Whenever I see a movie in the theater I always stay through the end of the credits and read the credits. My thought was that someday I'd be in the credit roll and I'd want people to stay and see my name on the screen. Well peeps, it's finally happening!

Insidious opens April 4 and you'll be seeing my name in the illustrious position of "Additional Costume Crew." I worked on this last spring for costume designer Kristin Burke. Horror movies are pretty fun to work on because outside of the context of the movie screen, people walking around in "ghostly" makeup and costume is pretty darn silly. Of course none of this matters. What's important is that I finally have a credit on a widely released feature! Yay! Can't wait to see my name on the silver screen all super tiny and at the very very bottom of the credit roll. ;)


What Your Awkward Pose Says About You

Beware! Women folk on the hunt for a man. 

How hilariously awesome is this Playboy article from 1959?! I came across at work where I get to spend my days scanning and organizing old magazines. Playboys were actually full of interesting or fun stories, a lot of great fashion information and have some pretty crazy photo shoots. Misogynistic? Of course, but entertaining none the less. This particular gem is wonderfully silly and certainly doesn't take itself seriously at all. It is after all titled "Girls In Their Lairs!"

{All Images via Playboy: February, 1959}



Fun Fact #1- I just took History of Musical Theater class this quarter taught by a professor that is the spitting image of Fred Astaire.

Fun Fact #2 - I am currently interning for the costume designer of a brand new amazing TV series called Magic City (which is going to be amazing!) and Monday I was scanning images from every 1959 Vogue.

Fun Fact #3 - Fred Astaire appeared on Broadway and was considered to be the less talented brother to his sister Adelle.

Fun Fact #4 - I may be the only person considering these facts "fun"
Came across this and it made my day. I grew up watching Fred Astaire films (Particularly Royal Wedding where he dances on the ceiling, Funny Face, Top Hat and Easter Parade) and had to share this Vogue spread because it's just priceless. Stephanie: you might be the only one who appreciates this!

(Images via Vogue February 1, 1959}


Razzlin' & Dazzlin'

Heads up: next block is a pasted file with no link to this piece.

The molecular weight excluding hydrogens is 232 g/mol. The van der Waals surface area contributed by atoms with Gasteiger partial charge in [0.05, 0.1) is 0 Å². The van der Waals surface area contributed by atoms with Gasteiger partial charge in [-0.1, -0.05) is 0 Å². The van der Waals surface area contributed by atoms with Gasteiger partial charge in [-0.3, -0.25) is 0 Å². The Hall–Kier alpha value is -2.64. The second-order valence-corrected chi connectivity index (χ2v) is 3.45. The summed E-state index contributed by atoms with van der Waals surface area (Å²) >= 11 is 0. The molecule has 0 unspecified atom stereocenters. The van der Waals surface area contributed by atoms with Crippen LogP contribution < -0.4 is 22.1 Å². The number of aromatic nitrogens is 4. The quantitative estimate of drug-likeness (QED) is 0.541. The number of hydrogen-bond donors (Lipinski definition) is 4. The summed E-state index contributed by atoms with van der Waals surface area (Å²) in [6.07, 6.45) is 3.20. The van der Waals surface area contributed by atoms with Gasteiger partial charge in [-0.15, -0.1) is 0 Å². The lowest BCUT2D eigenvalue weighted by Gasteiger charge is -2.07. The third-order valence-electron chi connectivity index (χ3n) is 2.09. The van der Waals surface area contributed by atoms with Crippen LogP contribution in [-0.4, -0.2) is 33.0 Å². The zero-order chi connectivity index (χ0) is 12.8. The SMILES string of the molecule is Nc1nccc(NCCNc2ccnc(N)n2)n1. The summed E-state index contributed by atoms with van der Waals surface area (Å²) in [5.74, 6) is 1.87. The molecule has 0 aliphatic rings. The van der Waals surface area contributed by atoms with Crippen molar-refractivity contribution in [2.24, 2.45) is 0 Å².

I probably should be finishing my finals instead of blogging but I had to show my Hello Dolly! sketches! ;) I used a combination of photoshop/pencil/ink/tombo markers for the final look. Dolly's sassy ensemble is intended to be covered in rhinestones. Nothing but the classiest for that Dolly Levi.

Okay. Back to work!


Mood Board

It's the end of the school quarter so the projects keep on rolling out. I need to finish my sketches but I had to post my research for the Hello Dolly!. I only have 3 renderings due and it's driving me crazy because there's so many things I want to do but I can't without doing the whole show. Too bad I don't have the time or I would just do the whole show anyway.

I love the deep, rich colors in these images. The mix between whimsical and dark and seedy elements (especially with Latrec paintings) is something that I've always been drawn to. Dear God. It's clear I watch too many Tim Burton movies...



{Image via BuzzFeed.com }
So obsessed with this Annie Leibovitz photo of Queen Latifa as Ursula. I think I may have found my Halloween costume early this year. I may need to start working on it soon, after all as they say in Love, Actually, "Eight is a lot of legs David."


Shades of Red and Grey

I'm jumping (or should I say falling?) into my next project: a modern take on Vertigo.   It's a bit scary to tackle such an iconic film but I'm getting in the mood by re-watching it and taking visual notes. I think you can see from the screen grabs that I'm drawn to the thread of bold reds against shades of grey. I just love how clean and concise every look is.

Before Hitchcock became a director he was an art director. It definitely shows because every single piece in a shot (from setting, background, to each costume piece) is intentional and aids the story being told. He only ever shows what is absolutely important and never uses filler. Most directors do a version of this but Hitchcock pushes it to 11 and takes it to the extreme. Plus he's one of the first directors to show respect to his costume designer (the one and only Edith Head) by giving her "Costume Designer" or "Costumes" screen credit. God, I love Hitchcock so much it's ridiculous!  I could go on, but I'd rather show screen grabs instead.

{All Images via ScreenMusings.org }